Nature Watch: July 2017
Writing this on a sodden May morning with no sign of the weather clearing up I am longing for June! The month when the leaves reach their most wholesome green, the flowers are at their fullest.
Writing this on a sodden May morning with no sign of the weather clearing up I am longing for June! The month when the leaves reach their most wholesome green, the flowers are at their fullest. It is the month of Wimbledon and weddings, strawberries and roses. These two June favourites are the inspiration for poets, lovers, cooks and kings. And William Morris designed his famous wall-paper pattern Strawberry Thief when he spotted a thrush in his garden swooping down to steal a wild strawberry.
Strawberries and roses are both in the rose family along with many other British fruits including those summery essentials cherries and raspberries. A close look at their flowers reveals their kinship: they all have five white or pink petals and, in the centre, a shaggy yellow mound of stamens and styles. All those species can be found growing wild in our area and a few years ago we introduced wild strawberries to our garden bank (they do like a shady bank). Every year we look forward to seeking out their fairy fruit, variously rounded or pointed but always with an intense strawberry flavour. They have enthusiastically colonised the slope: at last, something that can outwit the ivy!
Wild roses are also vigorous, arching over the other more delicate rose blossoms and even wickedly growing up from their rootstock. Last year a pink dog rose appeared above our kitchen roof, suddenly visible from our bedroom window. It had been sneaking up through the hedge, arising from the rootstock of a golden rose which modestly peeps in at the kitchen window. The dog rose is the most common wild rose in our area, so called because it has no smell, or sometimes a mild, sweet scent. The name indicates that it is of no use to man, fit only for the dogs. The dog violets share the suffix for the same reason; it is the sweet violet that has the distinctive perfume.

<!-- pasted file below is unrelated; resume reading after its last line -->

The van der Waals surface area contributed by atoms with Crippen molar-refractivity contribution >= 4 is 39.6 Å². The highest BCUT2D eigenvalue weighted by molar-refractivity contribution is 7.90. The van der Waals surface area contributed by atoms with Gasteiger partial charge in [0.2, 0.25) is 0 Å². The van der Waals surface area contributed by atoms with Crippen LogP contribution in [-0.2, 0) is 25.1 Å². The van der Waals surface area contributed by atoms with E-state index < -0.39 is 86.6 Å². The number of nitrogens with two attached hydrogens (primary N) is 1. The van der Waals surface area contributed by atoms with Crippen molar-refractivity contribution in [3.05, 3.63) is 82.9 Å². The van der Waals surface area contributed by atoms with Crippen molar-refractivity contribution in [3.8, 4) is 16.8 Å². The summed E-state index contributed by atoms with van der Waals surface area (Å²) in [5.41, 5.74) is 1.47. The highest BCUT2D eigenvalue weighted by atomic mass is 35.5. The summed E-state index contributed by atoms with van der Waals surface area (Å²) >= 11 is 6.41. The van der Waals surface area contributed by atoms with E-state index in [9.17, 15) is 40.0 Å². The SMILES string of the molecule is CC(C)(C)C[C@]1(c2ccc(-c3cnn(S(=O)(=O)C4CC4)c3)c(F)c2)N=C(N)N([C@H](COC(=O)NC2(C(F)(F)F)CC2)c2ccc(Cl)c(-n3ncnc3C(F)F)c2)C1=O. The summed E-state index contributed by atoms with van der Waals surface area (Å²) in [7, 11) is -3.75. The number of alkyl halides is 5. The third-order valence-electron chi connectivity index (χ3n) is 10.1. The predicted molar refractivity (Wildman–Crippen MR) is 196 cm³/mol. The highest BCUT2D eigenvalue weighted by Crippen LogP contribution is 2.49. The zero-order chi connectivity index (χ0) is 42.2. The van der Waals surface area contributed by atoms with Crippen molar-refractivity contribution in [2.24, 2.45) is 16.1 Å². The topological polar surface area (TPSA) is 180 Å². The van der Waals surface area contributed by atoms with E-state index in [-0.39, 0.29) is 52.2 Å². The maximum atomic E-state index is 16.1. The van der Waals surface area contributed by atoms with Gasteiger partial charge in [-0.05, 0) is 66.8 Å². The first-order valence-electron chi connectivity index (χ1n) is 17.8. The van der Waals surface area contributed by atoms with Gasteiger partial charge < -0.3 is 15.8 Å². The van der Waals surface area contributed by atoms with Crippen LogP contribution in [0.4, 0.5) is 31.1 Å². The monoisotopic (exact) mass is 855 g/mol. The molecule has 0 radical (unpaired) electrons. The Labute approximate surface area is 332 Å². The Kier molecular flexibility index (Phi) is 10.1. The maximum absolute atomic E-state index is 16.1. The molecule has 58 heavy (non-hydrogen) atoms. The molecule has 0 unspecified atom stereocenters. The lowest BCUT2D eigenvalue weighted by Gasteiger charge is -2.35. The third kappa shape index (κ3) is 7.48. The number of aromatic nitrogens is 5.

The field rose is less common than the dog rose, both in city and countryside. It has smaller blooms of pure white with a large golden crown nestling within. The thorns are less intimidating and the scent has been described as musky and honey-like; an attractive and complex perfume. Field roses have been used in the breeding of garden roses and, like dog roses, their hips are an excellent source of vitamin C. This led to their extensive collection by volunteers, especially school children and women’s institutes, during the Second World War when other sources of fruit became less secure. This was no joke – they are 20 times richer in vitamin C than oranges and the harvest peaked at 500 tons in 1943. School children of the day tended to know rose hips very well, calling them itchy-coos and using the irritant hairs around the seeds as itching powder. From the sublime and symbolic rose with its romantic perfume to the ridiculous itchy-coo; what a versatile plant!